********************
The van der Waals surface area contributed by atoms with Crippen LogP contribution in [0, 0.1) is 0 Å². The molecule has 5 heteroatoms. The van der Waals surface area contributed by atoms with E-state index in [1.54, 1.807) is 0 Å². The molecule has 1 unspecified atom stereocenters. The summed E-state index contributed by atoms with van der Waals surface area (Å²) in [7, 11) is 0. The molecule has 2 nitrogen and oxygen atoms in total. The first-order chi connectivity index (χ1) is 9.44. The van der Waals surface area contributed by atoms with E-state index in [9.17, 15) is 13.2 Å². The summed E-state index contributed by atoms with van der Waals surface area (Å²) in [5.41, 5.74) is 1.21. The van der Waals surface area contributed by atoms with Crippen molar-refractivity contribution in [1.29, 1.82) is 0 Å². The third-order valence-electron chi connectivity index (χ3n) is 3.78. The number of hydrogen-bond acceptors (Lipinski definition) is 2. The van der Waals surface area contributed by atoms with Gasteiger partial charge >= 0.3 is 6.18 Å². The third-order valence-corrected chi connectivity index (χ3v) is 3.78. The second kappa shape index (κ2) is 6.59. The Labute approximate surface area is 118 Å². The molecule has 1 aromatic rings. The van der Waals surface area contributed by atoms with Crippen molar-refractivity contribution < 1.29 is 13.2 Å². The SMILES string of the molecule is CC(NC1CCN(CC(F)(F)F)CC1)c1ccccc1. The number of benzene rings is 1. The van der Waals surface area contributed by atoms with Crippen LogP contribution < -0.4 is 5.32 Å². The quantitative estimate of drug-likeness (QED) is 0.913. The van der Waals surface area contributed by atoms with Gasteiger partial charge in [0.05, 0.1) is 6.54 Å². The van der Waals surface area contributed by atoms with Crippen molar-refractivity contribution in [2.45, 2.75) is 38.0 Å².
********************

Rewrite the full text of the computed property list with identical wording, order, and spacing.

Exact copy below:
The van der Waals surface area contributed by atoms with Crippen LogP contribution in [0, 0.1) is 0 Å². The molecule has 5 heteroatoms. The van der Waals surface area contributed by atoms with E-state index in [1.54, 1.807) is 0 Å². The molecule has 1 unspecified atom stereocenters. The summed E-state index contributed by atoms with van der Waals surface area (Å²) in [7, 11) is 0. The molecule has 2 nitrogen and oxygen atoms in total. The first-order chi connectivity index (χ1) is 9.44. The van der Waals surface area contributed by atoms with E-state index in [9.17, 15) is 13.2 Å². The summed E-state index contributed by atoms with van der Waals surface area (Å²) in [5.41, 5.74) is 1.21. The van der Waals surface area contributed by atoms with Crippen molar-refractivity contribution in [1.29, 1.82) is 0 Å². The third-order valence-electron chi connectivity index (χ3n) is 3.78. The number of hydrogen-bond acceptors (Lipinski definition) is 2. The van der Waals surface area contributed by atoms with Gasteiger partial charge >= 0.3 is 6.18 Å². The third-order valence-corrected chi connectivity index (χ3v) is 3.78. The second kappa shape index (κ2) is 6.59. The Labute approximate surface area is 118 Å². The molecule has 1 aromatic rings. The van der Waals surface area contributed by atoms with Crippen molar-refractivity contribution < 1.29 is 13.2 Å². The SMILES string of the molecule is CC(NC1CCN(CC(F)(F)F)CC1)c1ccccc1. The number of benzene rings is 1. The van der Waals surface area contributed by atoms with Crippen LogP contribution < -0.4 is 5.32 Å². The quantitative estimate of drug-likeness (QED) is 0.913. The van der Waals surface area contributed by atoms with Gasteiger partial charge in [0.05, 0.1) is 6.54 Å². The van der Waals surface area contributed by atoms with Crippen molar-refractivity contribution in [2.45, 2.75) is 38.0 Å².